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Orthosomnia is on the rise. Born from our never-ending wellness mania, it’s a new obsession with “hacking” and optimising our sleep patterns with tech trackers, to the point where it’s doing more harm than good to our sleep. While digital gadgets that are meant to show you the metrics of your sleep patterns, from the number of hours to your sleep quality have become a huge hit in recent years, sleep apps and devices might not be so great for those who are little too addicted to them.
What is orthosomnia?
Orthosomnia is a new type of sleep problem that has arisen due to the overload of sleep information thanks to the influx of digital sleep trackers and apps in recent years. A group of scientists from Rush University Medical School and Northwestern University’s Feinberg School of Medicine coined the term (which is not yet officially recognised as a disorder) when they began noticing more patients reporting being kept up at night due to concerns about what their sleep tracking devices were telling them. In other words, by becoming so dependent upon these devices on their quest to achieve perfect sleep, people with orthosomnia are actually struggling to sleep and may spend countless hours thinking exhaustively about how they cannot optimise their nightly rest.
How did the obsession emerge?
Remember a few years ago, when the fitness and wellness world debuted trackers that measured our heart rate, counted our daily steps and physical activity as a general indicator of our health? These launched to huge fanfare, and later evolved and levelled up to monitor not only our exercise levels but our sleep too. These apps and devices are supposedly able to accurately tell you everything from the hours you sleep and the time you spend in REM – the deep phase of our sleep that is associated with brain development and learning, to how often we move, whether we snore and our overall sleep quality. Sleep fast became another metric that we’re obsessed with tracking via tech.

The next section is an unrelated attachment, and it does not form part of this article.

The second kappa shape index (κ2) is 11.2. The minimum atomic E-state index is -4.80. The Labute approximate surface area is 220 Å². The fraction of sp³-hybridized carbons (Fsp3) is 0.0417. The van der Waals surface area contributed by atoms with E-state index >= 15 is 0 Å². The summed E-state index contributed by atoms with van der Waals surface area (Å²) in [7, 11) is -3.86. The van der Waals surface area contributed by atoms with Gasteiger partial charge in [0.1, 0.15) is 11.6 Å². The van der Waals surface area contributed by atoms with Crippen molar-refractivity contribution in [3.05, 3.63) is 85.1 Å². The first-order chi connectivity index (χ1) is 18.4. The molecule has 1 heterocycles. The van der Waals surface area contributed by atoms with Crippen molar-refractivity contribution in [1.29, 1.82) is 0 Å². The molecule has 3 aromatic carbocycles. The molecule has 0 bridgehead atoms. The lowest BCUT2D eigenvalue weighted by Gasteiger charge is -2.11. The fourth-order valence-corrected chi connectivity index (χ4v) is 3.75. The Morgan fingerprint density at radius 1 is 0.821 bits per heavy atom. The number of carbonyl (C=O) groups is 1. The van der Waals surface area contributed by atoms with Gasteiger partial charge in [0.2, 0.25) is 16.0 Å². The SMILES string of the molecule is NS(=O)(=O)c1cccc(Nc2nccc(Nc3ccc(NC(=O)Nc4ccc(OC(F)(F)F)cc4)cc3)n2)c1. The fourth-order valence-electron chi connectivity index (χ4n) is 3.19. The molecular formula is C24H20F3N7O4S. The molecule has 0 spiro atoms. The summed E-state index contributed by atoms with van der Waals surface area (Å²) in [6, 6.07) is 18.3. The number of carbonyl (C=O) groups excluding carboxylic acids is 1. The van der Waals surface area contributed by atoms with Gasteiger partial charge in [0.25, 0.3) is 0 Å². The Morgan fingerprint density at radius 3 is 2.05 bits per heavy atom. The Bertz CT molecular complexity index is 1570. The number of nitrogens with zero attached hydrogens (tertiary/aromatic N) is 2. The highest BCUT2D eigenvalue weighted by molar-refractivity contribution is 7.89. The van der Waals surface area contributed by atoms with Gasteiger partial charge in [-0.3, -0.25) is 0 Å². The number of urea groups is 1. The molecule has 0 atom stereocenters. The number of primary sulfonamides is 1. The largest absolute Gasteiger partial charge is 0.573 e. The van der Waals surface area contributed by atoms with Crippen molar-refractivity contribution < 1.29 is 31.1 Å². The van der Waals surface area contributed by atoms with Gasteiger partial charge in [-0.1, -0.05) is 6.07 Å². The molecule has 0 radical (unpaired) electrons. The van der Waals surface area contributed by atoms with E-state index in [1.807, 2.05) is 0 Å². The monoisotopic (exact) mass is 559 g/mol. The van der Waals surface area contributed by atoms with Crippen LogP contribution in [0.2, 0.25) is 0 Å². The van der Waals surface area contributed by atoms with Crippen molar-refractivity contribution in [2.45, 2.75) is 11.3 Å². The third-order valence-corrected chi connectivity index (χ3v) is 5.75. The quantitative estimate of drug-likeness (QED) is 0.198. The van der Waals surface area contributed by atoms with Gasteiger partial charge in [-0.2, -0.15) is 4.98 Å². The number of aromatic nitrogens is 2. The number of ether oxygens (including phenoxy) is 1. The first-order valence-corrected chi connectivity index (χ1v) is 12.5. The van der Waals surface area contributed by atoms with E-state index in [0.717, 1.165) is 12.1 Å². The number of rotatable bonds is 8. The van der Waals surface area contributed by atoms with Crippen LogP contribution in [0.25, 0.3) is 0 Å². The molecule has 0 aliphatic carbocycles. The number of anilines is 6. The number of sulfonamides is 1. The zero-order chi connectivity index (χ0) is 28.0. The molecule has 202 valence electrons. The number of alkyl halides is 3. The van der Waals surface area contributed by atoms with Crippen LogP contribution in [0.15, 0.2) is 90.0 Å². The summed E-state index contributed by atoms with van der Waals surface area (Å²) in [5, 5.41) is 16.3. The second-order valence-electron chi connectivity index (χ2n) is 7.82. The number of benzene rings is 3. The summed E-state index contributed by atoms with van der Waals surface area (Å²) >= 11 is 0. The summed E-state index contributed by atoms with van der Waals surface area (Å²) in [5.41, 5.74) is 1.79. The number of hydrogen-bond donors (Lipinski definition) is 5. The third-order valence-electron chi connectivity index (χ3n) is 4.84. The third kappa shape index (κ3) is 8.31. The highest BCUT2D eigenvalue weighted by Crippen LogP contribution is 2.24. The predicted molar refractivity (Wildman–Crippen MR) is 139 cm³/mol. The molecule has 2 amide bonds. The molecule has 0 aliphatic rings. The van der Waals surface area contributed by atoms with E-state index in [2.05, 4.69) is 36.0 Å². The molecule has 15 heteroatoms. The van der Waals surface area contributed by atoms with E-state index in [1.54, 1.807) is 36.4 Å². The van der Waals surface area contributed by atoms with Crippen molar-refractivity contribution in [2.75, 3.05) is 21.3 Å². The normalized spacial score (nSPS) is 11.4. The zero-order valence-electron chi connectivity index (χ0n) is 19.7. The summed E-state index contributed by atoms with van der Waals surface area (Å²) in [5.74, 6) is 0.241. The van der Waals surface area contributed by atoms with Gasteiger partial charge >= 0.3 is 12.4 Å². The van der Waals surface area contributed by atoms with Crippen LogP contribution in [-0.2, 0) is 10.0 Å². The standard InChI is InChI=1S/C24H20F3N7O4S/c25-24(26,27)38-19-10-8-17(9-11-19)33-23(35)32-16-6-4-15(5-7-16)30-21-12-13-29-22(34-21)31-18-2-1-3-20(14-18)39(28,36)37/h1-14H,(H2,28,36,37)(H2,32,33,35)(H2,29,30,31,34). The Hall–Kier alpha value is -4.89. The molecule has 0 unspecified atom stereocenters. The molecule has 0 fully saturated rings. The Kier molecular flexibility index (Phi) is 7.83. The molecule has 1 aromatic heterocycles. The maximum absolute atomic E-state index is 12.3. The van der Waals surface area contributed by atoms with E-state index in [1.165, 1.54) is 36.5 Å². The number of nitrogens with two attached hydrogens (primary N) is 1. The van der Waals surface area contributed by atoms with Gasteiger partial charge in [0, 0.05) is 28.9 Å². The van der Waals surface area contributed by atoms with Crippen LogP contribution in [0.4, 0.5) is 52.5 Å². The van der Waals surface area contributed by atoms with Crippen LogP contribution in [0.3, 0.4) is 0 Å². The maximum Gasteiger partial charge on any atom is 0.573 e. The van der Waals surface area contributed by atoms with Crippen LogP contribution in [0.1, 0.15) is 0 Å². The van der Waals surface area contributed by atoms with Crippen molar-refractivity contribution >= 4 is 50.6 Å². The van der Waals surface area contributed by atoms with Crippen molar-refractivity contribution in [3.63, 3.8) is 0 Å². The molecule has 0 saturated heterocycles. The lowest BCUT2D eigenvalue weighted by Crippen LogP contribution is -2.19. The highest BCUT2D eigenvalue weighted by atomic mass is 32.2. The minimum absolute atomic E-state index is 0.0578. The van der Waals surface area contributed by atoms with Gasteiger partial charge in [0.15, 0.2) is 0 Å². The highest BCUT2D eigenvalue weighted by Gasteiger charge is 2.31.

While sleep tech are helpful tools to have in our wellbeing handy-kit, many of us became addicted to constantly checking the truckload of information to achieve the “perfect” night of sleep. So if a particularly stressful evening happens to throw one off-track in terms of sleep quality or hours, orthosomnia sufferers might find themselves thinking endlessly about how to make up for the perceived loss to their sleep wellbeing, which raises the stress-hormone cortisol even further and keeps them up even longer. The effect could even last throughout the day if individuals continue to worry about the lack of rest they managed to get the night before.
In conversation with Refinery29, lecturer in sleep medicine at the University of Oxford Dr Nicola Barclay explained: “If you sleep tracker tells you you’ve at a four hours of poor quality sleep – even if the truth is far from this – the chances are this will psychologically impact your mood, energy levels the following day. It’s this reliance that creates a vicious cycle and will negatively impact your sleep.”
How can we keep orthosomnia under control?
Experts suggest that we go “back to basics” when it comes to improving our sleep. Most agree that the best thing we can do as individuals is to establish a solid and consistent sleep routine, sans tracker and all the tech. Make it a habit to set up evening cues to prepare ourselves for sleep a few hours before your planned bedtime, such as turning down the lights, reading a book or playing relaxing music. Aim for a similar “lights out” time every night and a regular wake up time in the morning. Read our comprehensive guide on steps to improve our sleep hygiene for more tips!
Is sleep tracking completely useless?
Despite the rise in orthosomnia, there might still be a place for sleep tracking tech to exist in our lives. According to the author of The Sleep Solution and sleep specialist Dr Chris Winter, trackers are still useful for providing users a general snapshot or idea of their sleep habits. Speaking to lifestyle news publication Well+Good, Winter said that sleep data can be particularly helpful for users tracking their night time rest when they have veered away from their regular evening habits, such as on a late night out or when they have slept at your partner’s house. With this data, individuals are empowered with information on whether certain lifestyle adjustments can help improve their sleeping habits at large.
Lead image courtesy of SleepScore / Sleep Junkies.